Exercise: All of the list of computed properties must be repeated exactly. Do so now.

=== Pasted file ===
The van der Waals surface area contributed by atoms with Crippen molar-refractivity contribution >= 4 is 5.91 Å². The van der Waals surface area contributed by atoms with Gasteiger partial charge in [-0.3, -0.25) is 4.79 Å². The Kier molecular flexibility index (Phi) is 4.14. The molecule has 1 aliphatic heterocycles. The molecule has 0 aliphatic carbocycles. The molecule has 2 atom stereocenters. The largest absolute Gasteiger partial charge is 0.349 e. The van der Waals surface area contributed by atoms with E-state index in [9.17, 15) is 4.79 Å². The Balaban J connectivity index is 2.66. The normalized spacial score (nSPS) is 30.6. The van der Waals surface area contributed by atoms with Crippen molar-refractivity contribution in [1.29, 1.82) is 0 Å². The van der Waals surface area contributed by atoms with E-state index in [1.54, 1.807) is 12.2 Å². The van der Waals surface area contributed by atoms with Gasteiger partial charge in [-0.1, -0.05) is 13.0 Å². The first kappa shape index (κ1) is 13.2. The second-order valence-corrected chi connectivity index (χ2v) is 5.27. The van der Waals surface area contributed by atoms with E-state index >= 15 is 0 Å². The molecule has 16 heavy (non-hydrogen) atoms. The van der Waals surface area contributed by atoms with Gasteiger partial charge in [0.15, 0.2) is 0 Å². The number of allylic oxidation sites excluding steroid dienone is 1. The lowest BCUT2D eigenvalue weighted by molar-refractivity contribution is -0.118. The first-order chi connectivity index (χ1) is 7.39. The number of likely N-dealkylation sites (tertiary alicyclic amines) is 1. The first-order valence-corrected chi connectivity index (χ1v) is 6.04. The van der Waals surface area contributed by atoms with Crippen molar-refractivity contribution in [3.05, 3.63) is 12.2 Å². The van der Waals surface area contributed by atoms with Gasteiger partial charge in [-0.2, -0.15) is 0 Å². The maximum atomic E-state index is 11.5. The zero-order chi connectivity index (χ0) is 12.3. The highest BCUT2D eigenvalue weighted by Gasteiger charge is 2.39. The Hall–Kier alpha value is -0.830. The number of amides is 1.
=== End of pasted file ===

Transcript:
The van der Waals surface area contributed by atoms with Crippen molar-refractivity contribution >= 4 is 5.91 Å². The van der Waals surface area contributed by atoms with Gasteiger partial charge in [-0.3, -0.25) is 4.79 Å². The Kier molecular flexibility index (Phi) is 4.14. The molecule has 1 aliphatic heterocycles. The molecule has 0 aliphatic carbocycles. The molecule has 2 atom stereocenters. The largest absolute Gasteiger partial charge is 0.349 e. The van der Waals surface area contributed by atoms with E-state index in [9.17, 15) is 4.79 Å². The Balaban J connectivity index is 2.66. The normalized spacial score (nSPS) is 30.6. The van der Waals surface area contributed by atoms with Crippen molar-refractivity contribution in [1.29, 1.82) is 0 Å². The van der Waals surface area contributed by atoms with E-state index in [1.54, 1.807) is 12.2 Å². The van der Waals surface area contributed by atoms with Gasteiger partial charge in [-0.1, -0.05) is 13.0 Å². The first kappa shape index (κ1) is 13.2. The second-order valence-corrected chi connectivity index (χ2v) is 5.27. The van der Waals surface area contributed by atoms with E-state index >= 15 is 0 Å². The molecule has 16 heavy (non-hydrogen) atoms. The van der Waals surface area contributed by atoms with Gasteiger partial charge in [0.15, 0.2) is 0 Å². The number of allylic oxidation sites excluding steroid dienone is 1. The lowest BCUT2D eigenvalue weighted by molar-refractivity contribution is -0.118. The first-order chi connectivity index (χ1) is 7.39. The number of likely N-dealkylation sites (tertiary alicyclic amines) is 1. The first-order valence-corrected chi connectivity index (χ1v) is 6.04. The van der Waals surface area contributed by atoms with Crippen molar-refractivity contribution in [3.05, 3.63) is 12.2 Å². The van der Waals surface area contributed by atoms with Gasteiger partial charge in [-0.2, -0.15) is 0 Å². The maximum atomic E-state index is 11.5. The zero-order chi connectivity index (χ0) is 12.3. The highest BCUT2D eigenvalue weighted by Gasteiger charge is 2.39. The Hall–Kier alpha value is -0.830. The number of amides is 1.